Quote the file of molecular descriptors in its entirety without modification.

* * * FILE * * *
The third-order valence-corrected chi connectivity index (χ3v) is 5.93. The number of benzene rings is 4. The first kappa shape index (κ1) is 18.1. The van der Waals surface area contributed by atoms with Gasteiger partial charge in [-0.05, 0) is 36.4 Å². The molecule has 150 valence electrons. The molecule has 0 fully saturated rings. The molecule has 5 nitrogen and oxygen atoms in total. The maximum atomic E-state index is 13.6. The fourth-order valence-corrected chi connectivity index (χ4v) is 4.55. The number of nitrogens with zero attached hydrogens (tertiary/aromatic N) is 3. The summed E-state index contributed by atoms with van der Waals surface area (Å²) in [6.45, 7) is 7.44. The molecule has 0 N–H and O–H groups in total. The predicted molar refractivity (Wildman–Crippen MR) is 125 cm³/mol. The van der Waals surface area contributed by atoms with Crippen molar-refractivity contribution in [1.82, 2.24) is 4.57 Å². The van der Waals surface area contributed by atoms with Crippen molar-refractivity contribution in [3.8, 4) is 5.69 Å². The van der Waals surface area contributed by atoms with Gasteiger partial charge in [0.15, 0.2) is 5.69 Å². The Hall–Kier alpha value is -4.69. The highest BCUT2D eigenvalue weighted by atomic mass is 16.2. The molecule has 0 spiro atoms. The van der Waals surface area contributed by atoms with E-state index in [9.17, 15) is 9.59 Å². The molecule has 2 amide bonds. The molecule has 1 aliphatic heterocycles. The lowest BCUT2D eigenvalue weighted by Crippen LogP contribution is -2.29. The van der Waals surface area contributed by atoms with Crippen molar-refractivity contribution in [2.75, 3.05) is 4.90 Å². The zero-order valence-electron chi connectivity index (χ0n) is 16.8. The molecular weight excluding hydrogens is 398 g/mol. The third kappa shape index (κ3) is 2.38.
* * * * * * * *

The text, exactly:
The third-order valence-corrected chi connectivity index (χ3v) is 5.93. The number of benzene rings is 4. The first kappa shape index (κ1) is 18.1. The van der Waals surface area contributed by atoms with Gasteiger partial charge in [-0.05, 0) is 36.4 Å². The molecule has 150 valence electrons. The molecule has 0 fully saturated rings. The molecule has 5 nitrogen and oxygen atoms in total. The maximum atomic E-state index is 13.6. The fourth-order valence-corrected chi connectivity index (χ4v) is 4.55. The number of nitrogens with zero attached hydrogens (tertiary/aromatic N) is 3. The summed E-state index contributed by atoms with van der Waals surface area (Å²) in [6.45, 7) is 7.44. The molecule has 0 N–H and O–H groups in total. The predicted molar refractivity (Wildman–Crippen MR) is 125 cm³/mol. The van der Waals surface area contributed by atoms with Crippen molar-refractivity contribution in [1.82, 2.24) is 4.57 Å². The van der Waals surface area contributed by atoms with Crippen molar-refractivity contribution in [3.8, 4) is 5.69 Å². The van der Waals surface area contributed by atoms with Gasteiger partial charge in [0.15, 0.2) is 5.69 Å². The Hall–Kier alpha value is -4.69. The highest BCUT2D eigenvalue weighted by atomic mass is 16.2. The molecule has 0 spiro atoms. The van der Waals surface area contributed by atoms with E-state index in [9.17, 15) is 9.59 Å². The molecule has 2 amide bonds. The molecule has 1 aliphatic heterocycles. The lowest BCUT2D eigenvalue weighted by Crippen LogP contribution is -2.29. The van der Waals surface area contributed by atoms with Crippen molar-refractivity contribution in [2.75, 3.05) is 4.90 Å². The zero-order valence-electron chi connectivity index (χ0n) is 16.8. The molecular weight excluding hydrogens is 398 g/mol. The third kappa shape index (κ3) is 2.38.